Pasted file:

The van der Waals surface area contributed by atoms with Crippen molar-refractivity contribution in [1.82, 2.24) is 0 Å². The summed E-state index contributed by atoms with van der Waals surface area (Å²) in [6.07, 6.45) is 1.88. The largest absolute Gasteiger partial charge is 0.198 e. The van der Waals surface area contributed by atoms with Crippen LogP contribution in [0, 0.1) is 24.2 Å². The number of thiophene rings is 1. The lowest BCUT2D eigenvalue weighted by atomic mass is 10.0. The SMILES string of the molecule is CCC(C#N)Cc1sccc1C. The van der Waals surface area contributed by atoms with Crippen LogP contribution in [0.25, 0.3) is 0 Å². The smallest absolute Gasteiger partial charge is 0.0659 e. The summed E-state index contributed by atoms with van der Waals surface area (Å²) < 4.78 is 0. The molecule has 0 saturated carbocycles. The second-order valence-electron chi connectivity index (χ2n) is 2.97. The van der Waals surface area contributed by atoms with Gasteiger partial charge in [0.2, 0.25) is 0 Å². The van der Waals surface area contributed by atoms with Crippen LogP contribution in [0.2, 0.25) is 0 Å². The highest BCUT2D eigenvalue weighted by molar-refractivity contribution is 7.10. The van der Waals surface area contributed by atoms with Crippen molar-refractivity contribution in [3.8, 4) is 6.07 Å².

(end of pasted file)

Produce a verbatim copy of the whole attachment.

The van der Waals surface area contributed by atoms with Crippen molar-refractivity contribution in [1.82, 2.24) is 0 Å². The summed E-state index contributed by atoms with van der Waals surface area (Å²) in [6.07, 6.45) is 1.88. The largest absolute Gasteiger partial charge is 0.198 e. The van der Waals surface area contributed by atoms with Crippen LogP contribution in [0, 0.1) is 24.2 Å². The number of thiophene rings is 1. The lowest BCUT2D eigenvalue weighted by atomic mass is 10.0. The SMILES string of the molecule is CCC(C#N)Cc1sccc1C. The van der Waals surface area contributed by atoms with Crippen LogP contribution in [0.25, 0.3) is 0 Å². The smallest absolute Gasteiger partial charge is 0.0659 e. The summed E-state index contributed by atoms with van der Waals surface area (Å²) < 4.78 is 0. The molecule has 0 saturated carbocycles. The second-order valence-electron chi connectivity index (χ2n) is 2.97. The van der Waals surface area contributed by atoms with Gasteiger partial charge in [0.2, 0.25) is 0 Å². The van der Waals surface area contributed by atoms with Crippen LogP contribution in [0.2, 0.25) is 0 Å². The highest BCUT2D eigenvalue weighted by molar-refractivity contribution is 7.10. The van der Waals surface area contributed by atoms with Crippen molar-refractivity contribution in [3.8, 4) is 6.07 Å².